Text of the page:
QBARS - v5n4 Simplified Seedling Production

Simplified Seedling Production
Fred J. Nisbet, Ph.D., West Virginia University

There are many growers who would like to raise large numbers of rhododendron from seed. Plant breeders dealing with this genus have no choice; they must use this method. In either case, the problem has always been one of constant attention to details. Watering, shading and maintenance of humidity were necessary day by day, during the many weeks required for the slowly developing seedlings to gain stature - and a good root system.
Preliminary results of a new method promise freedom from much of the tedious care formerly necessary for the production of sturdy seedlings. Basically the method is this. Seed is sown in glass or plastic containers fitted with tight covers. The medium used varies, but Michigan Peat lightly covered with sand looks most promising. Because the plants are essentially sealed in the containers, watering is necessary only at rather long intervals. Well spaced seed produces seedlings which need not be shifted for some months after germination.
Under such a method the time needed for the production of flowering plants is not lessened, but the necessity of being present every day during the germination and young-seedling stage is removed. Also, the number of hours necessary for the production of seedlings is radically reduced. Furthermore, the necessary equipment is inexpensive, readily obtainable and portable. Greenhouse facilities are not required.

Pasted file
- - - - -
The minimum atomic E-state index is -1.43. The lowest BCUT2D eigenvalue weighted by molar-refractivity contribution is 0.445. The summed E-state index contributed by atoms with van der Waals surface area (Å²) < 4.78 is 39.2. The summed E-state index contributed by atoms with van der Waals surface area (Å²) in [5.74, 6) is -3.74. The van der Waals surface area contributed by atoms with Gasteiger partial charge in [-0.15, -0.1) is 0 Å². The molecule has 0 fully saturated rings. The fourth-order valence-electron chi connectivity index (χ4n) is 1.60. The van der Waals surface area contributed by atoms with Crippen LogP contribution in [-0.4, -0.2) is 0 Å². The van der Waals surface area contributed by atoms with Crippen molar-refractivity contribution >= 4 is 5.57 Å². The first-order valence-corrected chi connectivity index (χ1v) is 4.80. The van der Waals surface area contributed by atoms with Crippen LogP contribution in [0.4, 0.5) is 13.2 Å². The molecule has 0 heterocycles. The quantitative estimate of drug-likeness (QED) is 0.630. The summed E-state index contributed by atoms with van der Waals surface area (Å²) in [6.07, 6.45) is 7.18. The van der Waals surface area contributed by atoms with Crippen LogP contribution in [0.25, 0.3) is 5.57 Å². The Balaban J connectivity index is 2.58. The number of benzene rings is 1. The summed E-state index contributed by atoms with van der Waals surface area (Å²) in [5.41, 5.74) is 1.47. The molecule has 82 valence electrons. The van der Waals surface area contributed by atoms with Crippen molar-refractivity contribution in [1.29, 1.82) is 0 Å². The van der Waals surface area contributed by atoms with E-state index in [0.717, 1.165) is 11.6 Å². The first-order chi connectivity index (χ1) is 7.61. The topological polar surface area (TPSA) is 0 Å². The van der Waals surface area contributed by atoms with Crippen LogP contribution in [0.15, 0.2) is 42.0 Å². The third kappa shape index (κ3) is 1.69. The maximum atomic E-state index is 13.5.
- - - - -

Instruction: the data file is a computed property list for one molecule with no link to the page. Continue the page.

Rectangular plastic dishes for seeding. Rectangular plastic dishes for seeding.
Fig. 30:  Left to right, rectangular plastic dish, top
removed. Rhododendron Exbury hybrids on
Sphagnum Moss over soil; square glass dish, R.
Dexter hybrids, F2 on Michigan Peat and square
plastic dish suitable for very small lots only.
Nisbet photo
Fig. 31  The rectangular refrigerator dishes are
preferable for all but tiny lots of seed. Spray
bulb is used for all watering.
Nisbet photo

The containers used are "refrigerator dishes" of clear plastic or glass. In (Fig. 30) the rectangular plastic dish (49¢) has been quite satisfactory for small lots of seed. The larger, square, glass dish (59¢) works well and is less expensive for a given area, but has an ill-fitting cover. Their depth of three to four inches seems adequate. Larger containers may be available but generally their cost per square inch is much greater than the sizes shown. Many containers are of colored materials but they should not be used under any circumstances. Color filters and reduces the efficiency of the light which results in poor seedlings.
It is probable that a wide range of media might be used in these containers; final word as to the relative merits of these must wait for further work. To date, however, quite satisfactory results have been obtained from straight Michigan Peat covered lightly with a sharp, clean sand. The peat should be moistened before use, squeezed firmly to remove excess water and pressed into place gently. Hard packing can form a crust which tiny roots penetrate with difficulty.
Another medium is shredded sphagnum moss, either dried or live. This should be put through a 1/4-inch mesh screen, moistened, wrung out and then lightly packed into the container. A 1" layer of sterilized, acid (pH 5.2) potting soil, high in humus, seems to work well also.
Seed should be sown rather lightly if the seedlings are to stay in situ for extended periods. Those sown on the Michigan Peat may be covered lightly with sand. Those sown on sphagnum are generally covered with a very light sprinkling of the same material. Water lightly, in either case, to settle the seed firmly, then put the cover tightly in place.